Money worries are at the forefront of many people approaching pension age and a new study commissioned by ex-Chancellor Gordon Brown has shown that Scottish OAPs are £500 better off in the Union.
Overall, Scots currently get £9.6billion in pension and old-age benefits, which is £500 million more than if the pension pot was divided according to the size of our population.
A new report by the Scottish Affairs Committee claims that Alex Salmond’s plans to let Scots retire at 66, rather than 67 like the rest of the UK, is an unscrupulous mirage and totally infeasible, as it would cost an estimated £800million annually.
“This is the biggest mis-selling scandal in history,” they claimed. The nationalist administration is “failing to acknowledge the costs and complexities of disentangling Scottish claimants from the UK welfare system.”
Another pension promise – to link pension rises to inflation increases or 2.5%, whichever is higher – has been discredited as a major accounting firm has calculated that this promise would cost £148million in 2019, rising to £272million by 2025.
Also, Scotland’s population approaching pension age is proportionately higher than the rest of the UK, while its workforce age is growing more slowly, so Salmond’s pension policies would place an infeasible burden on the existing workforce. Salmond’s plan to lift restrictions on non-EU immigration is a snap solution without any consideration for the new issues it raises like a burden on services, housing, transportation and health care, says the Scottish Affairs Committee.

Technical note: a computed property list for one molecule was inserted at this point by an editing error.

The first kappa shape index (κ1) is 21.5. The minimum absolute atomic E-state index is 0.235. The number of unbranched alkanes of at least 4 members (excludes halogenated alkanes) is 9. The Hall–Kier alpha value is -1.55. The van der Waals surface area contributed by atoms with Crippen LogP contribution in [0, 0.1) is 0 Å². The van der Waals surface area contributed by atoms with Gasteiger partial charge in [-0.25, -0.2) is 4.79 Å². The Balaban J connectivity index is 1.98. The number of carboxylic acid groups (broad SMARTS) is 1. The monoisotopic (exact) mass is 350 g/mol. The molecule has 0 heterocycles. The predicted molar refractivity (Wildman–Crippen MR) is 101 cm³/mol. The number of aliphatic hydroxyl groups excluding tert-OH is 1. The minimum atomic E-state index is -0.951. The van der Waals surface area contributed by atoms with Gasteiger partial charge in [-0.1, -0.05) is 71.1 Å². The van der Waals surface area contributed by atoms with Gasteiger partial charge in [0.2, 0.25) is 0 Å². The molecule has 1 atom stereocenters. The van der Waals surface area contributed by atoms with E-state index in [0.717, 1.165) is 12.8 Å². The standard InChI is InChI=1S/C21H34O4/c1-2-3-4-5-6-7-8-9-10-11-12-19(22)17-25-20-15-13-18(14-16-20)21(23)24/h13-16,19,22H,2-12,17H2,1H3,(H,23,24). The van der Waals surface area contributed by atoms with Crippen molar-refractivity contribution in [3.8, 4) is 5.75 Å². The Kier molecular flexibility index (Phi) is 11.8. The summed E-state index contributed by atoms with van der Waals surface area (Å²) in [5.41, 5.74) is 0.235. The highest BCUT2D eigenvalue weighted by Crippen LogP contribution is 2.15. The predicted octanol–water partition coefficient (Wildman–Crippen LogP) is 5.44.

“Migration requires careful management,” it stated. “It would be very challenging indeed to manage and yet these levels are still not enough to address the affordability problems in relation to old age pensions which are thrown up by separation.”
A spokesperson for the Scottish Research Society, a group opposed to Scottish independence, says:
“These reports just go to show how Alex Salmond is dishing promises that he simply can’t deliver. The sums just don’t add up and the results of these empty promises would be catastrophic for Scottish voters and the Scottish economy. The people deserve sound economic policies based on sound fact rather than a hopeful crystal ball.”